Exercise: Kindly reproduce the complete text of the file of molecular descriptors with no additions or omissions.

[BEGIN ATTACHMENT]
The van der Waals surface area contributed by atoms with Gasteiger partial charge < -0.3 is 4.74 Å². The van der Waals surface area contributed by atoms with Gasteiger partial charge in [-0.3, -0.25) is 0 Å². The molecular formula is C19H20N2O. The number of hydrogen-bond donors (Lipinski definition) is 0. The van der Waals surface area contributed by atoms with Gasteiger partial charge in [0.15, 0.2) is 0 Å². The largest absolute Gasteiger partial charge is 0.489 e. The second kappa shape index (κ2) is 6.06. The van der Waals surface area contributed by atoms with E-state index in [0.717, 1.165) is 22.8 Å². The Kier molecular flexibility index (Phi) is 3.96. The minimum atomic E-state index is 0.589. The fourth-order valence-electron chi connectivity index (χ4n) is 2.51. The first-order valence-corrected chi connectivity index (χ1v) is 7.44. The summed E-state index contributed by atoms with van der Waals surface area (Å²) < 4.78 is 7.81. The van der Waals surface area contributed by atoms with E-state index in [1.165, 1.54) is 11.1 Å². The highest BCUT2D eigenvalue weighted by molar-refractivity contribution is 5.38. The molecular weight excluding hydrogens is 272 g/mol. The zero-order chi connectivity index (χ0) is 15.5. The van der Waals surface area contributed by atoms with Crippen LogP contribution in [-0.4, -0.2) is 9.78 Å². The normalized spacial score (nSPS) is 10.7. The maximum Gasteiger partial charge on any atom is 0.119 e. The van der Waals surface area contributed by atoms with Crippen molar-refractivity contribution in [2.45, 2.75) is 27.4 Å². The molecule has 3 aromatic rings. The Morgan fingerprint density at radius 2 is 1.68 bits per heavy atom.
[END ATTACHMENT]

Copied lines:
The van der Waals surface area contributed by atoms with Gasteiger partial charge < -0.3 is 4.74 Å². The van der Waals surface area contributed by atoms with Gasteiger partial charge in [-0.3, -0.25) is 0 Å². The molecular formula is C19H20N2O. The number of hydrogen-bond donors (Lipinski definition) is 0. The van der Waals surface area contributed by atoms with Gasteiger partial charge in [0.15, 0.2) is 0 Å². The largest absolute Gasteiger partial charge is 0.489 e. The second kappa shape index (κ2) is 6.06. The van der Waals surface area contributed by atoms with E-state index in [0.717, 1.165) is 22.8 Å². The Kier molecular flexibility index (Phi) is 3.96. The minimum atomic E-state index is 0.589. The fourth-order valence-electron chi connectivity index (χ4n) is 2.51. The first-order valence-corrected chi connectivity index (χ1v) is 7.44. The summed E-state index contributed by atoms with van der Waals surface area (Å²) < 4.78 is 7.81. The van der Waals surface area contributed by atoms with E-state index in [1.165, 1.54) is 11.1 Å². The highest BCUT2D eigenvalue weighted by molar-refractivity contribution is 5.38. The molecular weight excluding hydrogens is 272 g/mol. The zero-order chi connectivity index (χ0) is 15.5. The van der Waals surface area contributed by atoms with Crippen LogP contribution in [-0.4, -0.2) is 9.78 Å². The normalized spacial score (nSPS) is 10.7. The maximum Gasteiger partial charge on any atom is 0.119 e. The van der Waals surface area contributed by atoms with Crippen molar-refractivity contribution in [2.45, 2.75) is 27.4 Å². The molecule has 3 aromatic rings. The Morgan fingerprint density at radius 2 is 1.68 bits per heavy atom.